How Should Students (and Teachers) “Celebrate” or “Encourage” Mistakes and Failures

By Bena Kallick and Allison Zmuda

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Unfortunately, in the tight economy of time and grading practices, students do not see failure as an opportunity to return to the work and improve it. Instead, they see it as a final judgment and move on to the next piece of work. “Celebrating” or “encouraging” mistakes and failures seems to be the wrong way to rectify this fixed mindset.

Let’s just assume that making mistakes and failing to do what we are trying to do is a signal for reflection and self-discovery. How can teachers encourage students do that in the most effective way?

To answer that question, we need to look at the type of work students are engaged in and then the clarity of roles for both student and teacher.

The Role of the Student

When students are faced with a messy problem, challenge, or idea, experimentation is a natural part of learning. When a learner is committed to figuring it out and is invested in the challenge — getting to the next level of a video game, figuring out how to do a 360-degree spin on a skateboard, creating a musical phrase — the learner is committed to the task because it is both difficult and joyful.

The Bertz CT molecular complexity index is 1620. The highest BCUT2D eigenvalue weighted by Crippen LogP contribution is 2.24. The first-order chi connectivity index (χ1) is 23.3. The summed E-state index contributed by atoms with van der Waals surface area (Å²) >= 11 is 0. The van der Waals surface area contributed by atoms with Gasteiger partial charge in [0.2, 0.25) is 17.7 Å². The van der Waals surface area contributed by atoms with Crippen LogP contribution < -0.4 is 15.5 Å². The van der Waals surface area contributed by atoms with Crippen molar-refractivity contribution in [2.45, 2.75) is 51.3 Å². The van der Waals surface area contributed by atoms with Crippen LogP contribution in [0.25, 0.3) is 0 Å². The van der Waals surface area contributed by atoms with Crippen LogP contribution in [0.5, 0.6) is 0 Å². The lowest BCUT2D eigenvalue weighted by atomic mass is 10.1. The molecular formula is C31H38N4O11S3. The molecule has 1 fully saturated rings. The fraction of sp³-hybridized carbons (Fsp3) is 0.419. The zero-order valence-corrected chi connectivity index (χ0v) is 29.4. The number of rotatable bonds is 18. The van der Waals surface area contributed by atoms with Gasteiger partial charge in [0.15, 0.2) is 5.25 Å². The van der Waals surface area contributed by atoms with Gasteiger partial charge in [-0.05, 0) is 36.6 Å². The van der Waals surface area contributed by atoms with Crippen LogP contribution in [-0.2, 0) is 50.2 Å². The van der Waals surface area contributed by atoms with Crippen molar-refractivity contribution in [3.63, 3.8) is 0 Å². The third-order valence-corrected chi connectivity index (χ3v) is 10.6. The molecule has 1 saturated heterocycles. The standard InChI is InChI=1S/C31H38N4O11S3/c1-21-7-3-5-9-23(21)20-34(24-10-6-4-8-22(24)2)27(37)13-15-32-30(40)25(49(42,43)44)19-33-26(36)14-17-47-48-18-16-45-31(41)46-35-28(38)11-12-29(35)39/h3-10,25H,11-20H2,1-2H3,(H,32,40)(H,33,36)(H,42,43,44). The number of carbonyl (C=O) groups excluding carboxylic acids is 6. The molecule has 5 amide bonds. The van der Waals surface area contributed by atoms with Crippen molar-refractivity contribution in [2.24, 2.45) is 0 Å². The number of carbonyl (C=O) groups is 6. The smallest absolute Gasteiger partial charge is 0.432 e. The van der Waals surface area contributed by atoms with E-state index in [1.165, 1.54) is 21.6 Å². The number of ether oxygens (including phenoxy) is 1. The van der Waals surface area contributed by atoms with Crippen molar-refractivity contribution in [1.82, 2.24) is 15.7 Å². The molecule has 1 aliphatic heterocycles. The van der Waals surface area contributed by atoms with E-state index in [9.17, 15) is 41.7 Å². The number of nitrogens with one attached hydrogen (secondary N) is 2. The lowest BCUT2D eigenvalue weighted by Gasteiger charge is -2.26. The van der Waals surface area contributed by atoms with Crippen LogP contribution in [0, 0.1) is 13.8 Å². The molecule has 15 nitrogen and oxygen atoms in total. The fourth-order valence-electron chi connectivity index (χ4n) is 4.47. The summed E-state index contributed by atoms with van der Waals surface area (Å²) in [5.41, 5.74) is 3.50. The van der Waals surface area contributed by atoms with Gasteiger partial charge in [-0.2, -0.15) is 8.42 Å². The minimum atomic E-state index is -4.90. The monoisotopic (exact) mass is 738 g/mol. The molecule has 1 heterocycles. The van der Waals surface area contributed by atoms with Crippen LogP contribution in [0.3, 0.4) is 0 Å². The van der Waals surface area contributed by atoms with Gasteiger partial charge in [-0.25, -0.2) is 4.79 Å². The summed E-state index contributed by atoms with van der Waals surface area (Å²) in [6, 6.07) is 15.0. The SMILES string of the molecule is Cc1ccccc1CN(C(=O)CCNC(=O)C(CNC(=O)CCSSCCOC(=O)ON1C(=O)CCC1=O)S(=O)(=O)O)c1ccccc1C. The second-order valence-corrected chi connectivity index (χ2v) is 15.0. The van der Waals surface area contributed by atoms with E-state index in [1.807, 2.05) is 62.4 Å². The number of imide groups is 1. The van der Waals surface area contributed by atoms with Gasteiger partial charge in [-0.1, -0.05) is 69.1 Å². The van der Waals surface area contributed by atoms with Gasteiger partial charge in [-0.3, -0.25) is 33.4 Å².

The role of the student with these tasks is to leverage the development of their Habits of Mind:

  • What questions am I asking about this project?
  • How am I persisting along the way?
  • What am I learning from this experience that might help me for future learning?
  • How can I think flexibly to reconsider my strategy/approach?

The Role of the Teacher

The role of the teacher is to provide quality feedback. Feedback is designed to give information about what a student did and didn’t do in light of a performance goal or learning target.

If the feedback is precise, timely, and nonjudgmental — even if the student is not doing as well as he or she might like — there is an inherent sticktuitiveness. Students see the results of their actions because there is an acknowledgement of success and clarity on what went wrong which creates an urge to go after it again and take another action.

Where can students receive feedback?

  • Mentor relationships (either face-to-face or virtual)
  • Peer critical friends groups
  • Teacher conferences

When we encourage students to build the habit of remaining open to continuous learning, we are getting them ready for not just the next assignment, but also for success in life!

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